The Santa Clause: Neil wears goofy sweaters, one of which Bernard thinks was made at the North Pole.
  • June 4, 2012
    DanielCase
    Don't forget Rick Santorum's sweater vests during the 2012 U.S. Republican primaries.
  • April 26, 2013
    Arivne
    There are several Zero Context Examples under Live Action TV in the OP examples section.

    E.g. Topher in Dollhouse, Chandler Bing in Friends.

    Just "<character name> in <work name>" isn't enough.
  • April 26, 2013
    McKathlin
    A character may look like this when he's obligated to wear the Homemade Sweater From Hell.
  • April 26, 2013
    McKathlin
    Webcomics
    • In Dumbing Of Age, most of Joyce's outfits involve sweater vests. This fashion-backward look fits her status as the sheltered fundie.
  • October 3, 2014
    Pichu-kun
    Do sweater vests and cardigans count? In post-70s works they seem like the archetypical "nerd" fashion.
  • October 4, 2014
    DAN004
    ^ Prof X wears cardigan and he fits here.
  • October 4, 2014
    SvartiKotturinn
    You should add a pic, probably from HP because it's the most recognisable.
  • October 4, 2014
    Cappuccino
    Scooby Doo: Velma is typically seen in sweaters and Nerd Glasses. She's also the brain of the gang and solves most of the mysteries.
  • October 4, 2014
    justanotherrandomlurker
    So this is just a list of neurotic characters that wear sweaters (and/or sweater vests)? Oh-kay.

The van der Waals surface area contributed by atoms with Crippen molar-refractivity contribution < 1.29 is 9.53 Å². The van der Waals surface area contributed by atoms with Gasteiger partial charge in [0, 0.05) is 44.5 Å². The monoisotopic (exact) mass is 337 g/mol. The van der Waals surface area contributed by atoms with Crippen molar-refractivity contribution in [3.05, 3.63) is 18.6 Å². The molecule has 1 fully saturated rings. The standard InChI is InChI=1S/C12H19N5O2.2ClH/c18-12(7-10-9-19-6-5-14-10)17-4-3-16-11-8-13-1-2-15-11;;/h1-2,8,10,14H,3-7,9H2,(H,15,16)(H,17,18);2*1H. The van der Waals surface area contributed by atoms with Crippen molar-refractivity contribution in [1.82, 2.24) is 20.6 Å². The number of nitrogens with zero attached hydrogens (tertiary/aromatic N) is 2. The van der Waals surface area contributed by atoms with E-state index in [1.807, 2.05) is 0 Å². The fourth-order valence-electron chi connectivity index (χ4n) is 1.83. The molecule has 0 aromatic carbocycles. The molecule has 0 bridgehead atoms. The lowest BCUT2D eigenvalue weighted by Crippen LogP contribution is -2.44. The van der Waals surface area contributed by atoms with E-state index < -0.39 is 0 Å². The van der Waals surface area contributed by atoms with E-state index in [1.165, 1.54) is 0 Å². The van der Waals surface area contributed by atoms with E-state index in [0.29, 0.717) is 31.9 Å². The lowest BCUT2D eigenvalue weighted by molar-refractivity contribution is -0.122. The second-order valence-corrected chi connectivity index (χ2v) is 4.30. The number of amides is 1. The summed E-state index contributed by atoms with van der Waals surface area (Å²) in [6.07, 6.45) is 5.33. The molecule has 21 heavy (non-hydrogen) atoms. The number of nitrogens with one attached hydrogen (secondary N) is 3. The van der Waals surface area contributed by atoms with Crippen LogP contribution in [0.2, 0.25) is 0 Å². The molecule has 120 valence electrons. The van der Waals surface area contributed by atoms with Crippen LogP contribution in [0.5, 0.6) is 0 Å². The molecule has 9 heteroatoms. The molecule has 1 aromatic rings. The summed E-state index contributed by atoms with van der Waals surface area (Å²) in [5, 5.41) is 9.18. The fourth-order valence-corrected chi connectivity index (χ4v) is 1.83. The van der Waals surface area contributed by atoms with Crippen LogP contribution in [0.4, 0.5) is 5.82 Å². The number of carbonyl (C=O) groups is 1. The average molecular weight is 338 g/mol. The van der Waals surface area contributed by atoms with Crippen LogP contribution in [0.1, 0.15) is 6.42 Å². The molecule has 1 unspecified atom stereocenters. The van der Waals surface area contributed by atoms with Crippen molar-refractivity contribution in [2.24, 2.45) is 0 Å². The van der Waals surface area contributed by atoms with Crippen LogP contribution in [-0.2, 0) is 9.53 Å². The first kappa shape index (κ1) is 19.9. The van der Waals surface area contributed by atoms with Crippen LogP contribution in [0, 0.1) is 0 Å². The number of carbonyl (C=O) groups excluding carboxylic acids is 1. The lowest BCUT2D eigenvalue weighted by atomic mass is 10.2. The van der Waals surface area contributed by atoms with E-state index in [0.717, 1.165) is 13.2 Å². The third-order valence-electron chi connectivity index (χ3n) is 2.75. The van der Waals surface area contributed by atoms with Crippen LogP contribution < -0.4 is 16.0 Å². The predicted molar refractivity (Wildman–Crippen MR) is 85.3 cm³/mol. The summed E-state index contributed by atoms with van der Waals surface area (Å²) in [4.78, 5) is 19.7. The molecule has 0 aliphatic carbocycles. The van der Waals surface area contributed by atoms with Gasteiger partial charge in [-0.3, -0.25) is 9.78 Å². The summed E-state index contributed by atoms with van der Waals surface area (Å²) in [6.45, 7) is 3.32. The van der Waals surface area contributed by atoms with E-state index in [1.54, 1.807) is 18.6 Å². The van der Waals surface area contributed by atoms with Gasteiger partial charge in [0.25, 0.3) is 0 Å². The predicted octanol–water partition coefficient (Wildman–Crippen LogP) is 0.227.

Franchise

    Webcomics
    • Rebusquest. Carson. note 

    Web Original

    Western Animation
  • October 4, 2014
    Cappuccino
    ^ I... think it's a "Beware the Sweater Wearers" thing.

    Characters who wear sweaters look harmless. They may be, or they may not be. Basically. To be honest, I'm not sure if not-dangerous characters apply as examples. Most of the examples seem to be hidden baddassess of some kind, but then you have people like Chandler Bing (who is awesome, but not a Hidden Badass) so I'm not sure.
  • October 4, 2014
    DAN004
    Again, ppl who wore sweaters are perceived as dorks. Even if they're hiding awesomeness/badassery.

    Ain't it simple?
  • October 5, 2014
    Chabal2
    Lackadaisy Cats: Viktor is given a sweater (along with other Christmas gifts) that turns him into a walking Christmas tree.
  • October 5, 2014
    Arivne
    Sweater Dork?

    • Capitalized the title.
    • Examples section formatting
      • Added a line separating the Description and Examples sections.
      • Blue Linked media section title(s).
      • Blue Linked and capitalized (fandom, badass) and a work name.
      • Deleted unnecessary blank line(s).

    All of the examples which take the form "<character name> in <work name>" are Zero Context Examples. They need information about how they fit the trope.
  • October 5, 2014